Big data, big challenge
The Met Office is facing new and increasing challenges because of the huge volume of data that we manage and produce.
From its earliest beginnings over 160 years ago, Met Office forecasting was driven by data. Simple observations used to hand plot synoptic charts have been exchanged for the billions of observations we handle every day from satellites, weather stations, radar, ocean buoys, planes, shipping and the public.
The 335 million observations of data we store every day require huge computational capability. Our new supercomputer provides the processing power needed to manipulate the data in a timely and effective way. The complex numerical models we develop in turn create enormous data outputs, used for climate and weather prediction and by data users throughout the world to make weather outlooks more accurate than ever before.
Making the most of data
“To maximise the investment in the new supercomputer, it’s important that both the Met Office and external organisations can continue to use our data to build innovative new products and services,” says Alex Longden, Met Office Data Provisioning Business Manager. This needs to remain unhindered by the huge increase in data volumes, which can easily bog down systems and slow delivery to a crawl.
Due to the exponential growth in our weather and climate data sets we are investing in new dissemination technologies including APIs to transform how we make our data available. These tools give the option of making more selections within the data and subdividing data into more fields, known as granularity. This in turn helps to minimise the volume of data a user needs to ‘ingest’ or receive, leading to a faster, more sustainable and cost effective method for data delivery, for both the Met Office and our customers.
State of weather data infrastructure
The Met Office recognises that increases in observational and forecast data volumes have implications across both the public and private weather sectors. To understand this better, we recently partnered with the Open Data Institute, to carry out a review on ‘The state of weather data infrastructure’.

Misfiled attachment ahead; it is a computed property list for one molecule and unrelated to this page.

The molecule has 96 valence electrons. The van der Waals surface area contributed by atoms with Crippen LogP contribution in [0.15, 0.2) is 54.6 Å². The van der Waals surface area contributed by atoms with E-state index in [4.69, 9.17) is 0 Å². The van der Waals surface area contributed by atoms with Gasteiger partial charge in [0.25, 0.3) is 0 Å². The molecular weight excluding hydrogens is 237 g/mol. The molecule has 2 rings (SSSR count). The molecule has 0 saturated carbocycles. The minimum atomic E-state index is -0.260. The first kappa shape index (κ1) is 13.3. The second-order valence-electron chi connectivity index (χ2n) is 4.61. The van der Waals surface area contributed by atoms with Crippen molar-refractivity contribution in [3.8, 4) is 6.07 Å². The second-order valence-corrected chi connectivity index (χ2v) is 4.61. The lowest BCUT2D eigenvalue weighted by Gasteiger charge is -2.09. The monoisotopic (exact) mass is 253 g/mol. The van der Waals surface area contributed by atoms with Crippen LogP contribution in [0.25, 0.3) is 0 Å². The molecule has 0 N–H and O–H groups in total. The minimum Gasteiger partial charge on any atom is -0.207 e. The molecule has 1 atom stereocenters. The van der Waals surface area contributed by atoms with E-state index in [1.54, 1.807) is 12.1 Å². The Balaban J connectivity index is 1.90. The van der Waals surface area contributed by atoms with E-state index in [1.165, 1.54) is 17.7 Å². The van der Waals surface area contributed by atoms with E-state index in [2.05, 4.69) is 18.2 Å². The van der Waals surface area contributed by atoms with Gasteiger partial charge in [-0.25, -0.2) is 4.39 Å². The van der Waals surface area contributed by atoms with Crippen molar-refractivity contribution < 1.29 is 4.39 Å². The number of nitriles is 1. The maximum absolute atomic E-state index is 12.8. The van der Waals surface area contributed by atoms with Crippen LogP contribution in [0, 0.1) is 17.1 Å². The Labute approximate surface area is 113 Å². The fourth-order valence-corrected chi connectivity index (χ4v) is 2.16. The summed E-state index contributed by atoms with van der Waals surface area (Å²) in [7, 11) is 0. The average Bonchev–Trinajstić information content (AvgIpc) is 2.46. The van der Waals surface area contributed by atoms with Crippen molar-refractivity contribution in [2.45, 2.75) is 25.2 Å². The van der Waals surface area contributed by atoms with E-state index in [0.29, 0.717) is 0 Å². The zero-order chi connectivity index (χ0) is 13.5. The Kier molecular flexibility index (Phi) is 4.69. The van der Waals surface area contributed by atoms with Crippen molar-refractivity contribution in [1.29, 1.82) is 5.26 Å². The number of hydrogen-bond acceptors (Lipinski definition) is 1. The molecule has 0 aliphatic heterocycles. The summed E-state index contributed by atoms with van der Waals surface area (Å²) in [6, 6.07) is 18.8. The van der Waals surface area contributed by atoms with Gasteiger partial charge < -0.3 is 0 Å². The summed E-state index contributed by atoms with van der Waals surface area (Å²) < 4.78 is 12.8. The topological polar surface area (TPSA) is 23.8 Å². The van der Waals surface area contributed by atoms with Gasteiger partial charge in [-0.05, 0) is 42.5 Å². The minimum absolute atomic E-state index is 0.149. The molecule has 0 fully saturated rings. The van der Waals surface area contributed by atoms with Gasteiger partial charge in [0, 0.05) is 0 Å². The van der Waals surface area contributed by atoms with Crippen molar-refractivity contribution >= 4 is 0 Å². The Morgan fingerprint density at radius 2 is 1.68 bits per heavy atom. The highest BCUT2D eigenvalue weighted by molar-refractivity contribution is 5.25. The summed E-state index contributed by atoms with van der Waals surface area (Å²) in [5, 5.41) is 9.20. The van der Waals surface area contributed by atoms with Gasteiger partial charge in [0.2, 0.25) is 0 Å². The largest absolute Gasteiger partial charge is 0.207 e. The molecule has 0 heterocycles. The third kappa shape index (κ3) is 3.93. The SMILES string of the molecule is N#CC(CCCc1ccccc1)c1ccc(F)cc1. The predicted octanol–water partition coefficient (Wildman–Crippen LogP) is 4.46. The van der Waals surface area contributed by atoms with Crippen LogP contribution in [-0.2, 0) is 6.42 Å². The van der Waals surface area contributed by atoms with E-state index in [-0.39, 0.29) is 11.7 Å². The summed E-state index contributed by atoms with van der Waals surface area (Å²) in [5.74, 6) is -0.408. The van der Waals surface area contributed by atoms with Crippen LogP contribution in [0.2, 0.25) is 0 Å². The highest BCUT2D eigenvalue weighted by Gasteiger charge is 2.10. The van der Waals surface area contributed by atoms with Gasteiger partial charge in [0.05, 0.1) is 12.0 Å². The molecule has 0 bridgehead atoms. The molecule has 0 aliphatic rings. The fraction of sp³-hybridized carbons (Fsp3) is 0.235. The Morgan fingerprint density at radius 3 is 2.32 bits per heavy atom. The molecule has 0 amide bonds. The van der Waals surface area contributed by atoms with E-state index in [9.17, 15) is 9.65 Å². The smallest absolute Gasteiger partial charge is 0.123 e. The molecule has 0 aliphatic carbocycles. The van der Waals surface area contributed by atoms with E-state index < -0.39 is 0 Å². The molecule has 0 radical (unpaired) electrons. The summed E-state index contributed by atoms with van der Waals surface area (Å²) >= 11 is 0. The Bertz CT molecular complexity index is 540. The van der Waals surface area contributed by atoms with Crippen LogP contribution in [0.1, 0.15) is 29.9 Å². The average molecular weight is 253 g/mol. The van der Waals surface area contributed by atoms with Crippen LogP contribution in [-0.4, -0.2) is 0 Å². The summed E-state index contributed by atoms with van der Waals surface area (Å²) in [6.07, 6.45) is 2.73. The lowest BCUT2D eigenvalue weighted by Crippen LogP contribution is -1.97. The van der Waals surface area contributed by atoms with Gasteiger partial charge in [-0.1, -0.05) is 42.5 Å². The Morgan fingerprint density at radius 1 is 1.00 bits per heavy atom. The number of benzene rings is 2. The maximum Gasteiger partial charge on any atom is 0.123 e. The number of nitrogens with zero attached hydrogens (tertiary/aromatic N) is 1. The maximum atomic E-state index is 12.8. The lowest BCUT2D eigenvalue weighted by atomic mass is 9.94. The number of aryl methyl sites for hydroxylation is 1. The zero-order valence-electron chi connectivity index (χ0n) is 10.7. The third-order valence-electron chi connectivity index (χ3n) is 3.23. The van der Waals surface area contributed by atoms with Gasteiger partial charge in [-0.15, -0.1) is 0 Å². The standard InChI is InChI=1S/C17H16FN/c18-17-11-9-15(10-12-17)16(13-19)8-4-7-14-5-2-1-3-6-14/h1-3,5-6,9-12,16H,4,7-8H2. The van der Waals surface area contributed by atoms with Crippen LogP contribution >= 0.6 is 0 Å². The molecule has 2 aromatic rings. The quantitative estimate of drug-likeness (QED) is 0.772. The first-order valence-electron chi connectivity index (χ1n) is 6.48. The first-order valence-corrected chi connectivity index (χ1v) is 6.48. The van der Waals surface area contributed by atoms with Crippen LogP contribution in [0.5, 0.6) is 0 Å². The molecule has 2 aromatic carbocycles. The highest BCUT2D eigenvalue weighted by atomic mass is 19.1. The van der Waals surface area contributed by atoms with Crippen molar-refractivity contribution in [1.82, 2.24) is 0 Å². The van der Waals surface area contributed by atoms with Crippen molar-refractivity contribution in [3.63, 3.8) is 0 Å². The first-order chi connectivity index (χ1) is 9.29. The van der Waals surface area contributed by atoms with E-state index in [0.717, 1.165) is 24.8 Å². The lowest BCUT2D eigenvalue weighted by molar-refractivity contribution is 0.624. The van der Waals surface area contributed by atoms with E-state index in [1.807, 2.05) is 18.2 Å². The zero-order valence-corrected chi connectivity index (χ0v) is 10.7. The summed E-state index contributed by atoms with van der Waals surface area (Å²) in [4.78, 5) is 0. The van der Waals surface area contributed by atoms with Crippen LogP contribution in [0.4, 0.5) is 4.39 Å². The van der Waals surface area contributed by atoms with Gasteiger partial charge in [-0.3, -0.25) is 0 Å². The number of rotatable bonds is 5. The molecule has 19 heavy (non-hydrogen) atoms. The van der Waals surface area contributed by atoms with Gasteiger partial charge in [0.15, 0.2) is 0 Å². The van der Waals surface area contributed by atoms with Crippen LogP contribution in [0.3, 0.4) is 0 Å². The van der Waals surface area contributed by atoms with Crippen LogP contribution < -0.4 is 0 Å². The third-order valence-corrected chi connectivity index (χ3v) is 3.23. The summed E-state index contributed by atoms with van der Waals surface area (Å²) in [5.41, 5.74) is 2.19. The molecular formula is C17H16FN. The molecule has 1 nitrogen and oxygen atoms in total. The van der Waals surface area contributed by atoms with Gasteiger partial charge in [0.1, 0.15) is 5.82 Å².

“The review is encouraging discussion on how the global weather data infrastructure can be sustained, and deliver value to society,” explains Alex. “As well as looking at the need for continuing investment in technical infrastructure and supercomputing resources, the review looks at the role of global, regional and national meteorological services in collecting observations and generating forecasts.”
The review also highlights the technology creating new data and in turn generating new, big data challenges. Supercomputing is enabling new and improved weather models which are harnessing a variety of sources of weather observations from ground, air, sea and space based monitoring and sensors. These trends exist within a wider landscape of innovation and changing consumer expectations where instant and real-time access to data is increasingly essential.
All of this presents huge challenges but, as Alex says, “There are massive opportunities for organisations to unlock even more value from weather data. Creativity and innovation will ensure that new products and services are developed to meet the needs of specific sectors in our society.”
Big Data Drive
• To make Met Office data more useful, we are undertaking a Big Data Drive to transform how our data is accessed, disseminated and stored.
• Several major changes are being researched, tested and implemented to ensure that we take the steps needed to realise the opportunities that our data provides for society.
• In 2015, every day we produced around 30TB of public weather data and we expect to produce 200 to 250TB with the installation of the final phase of the supercomputer.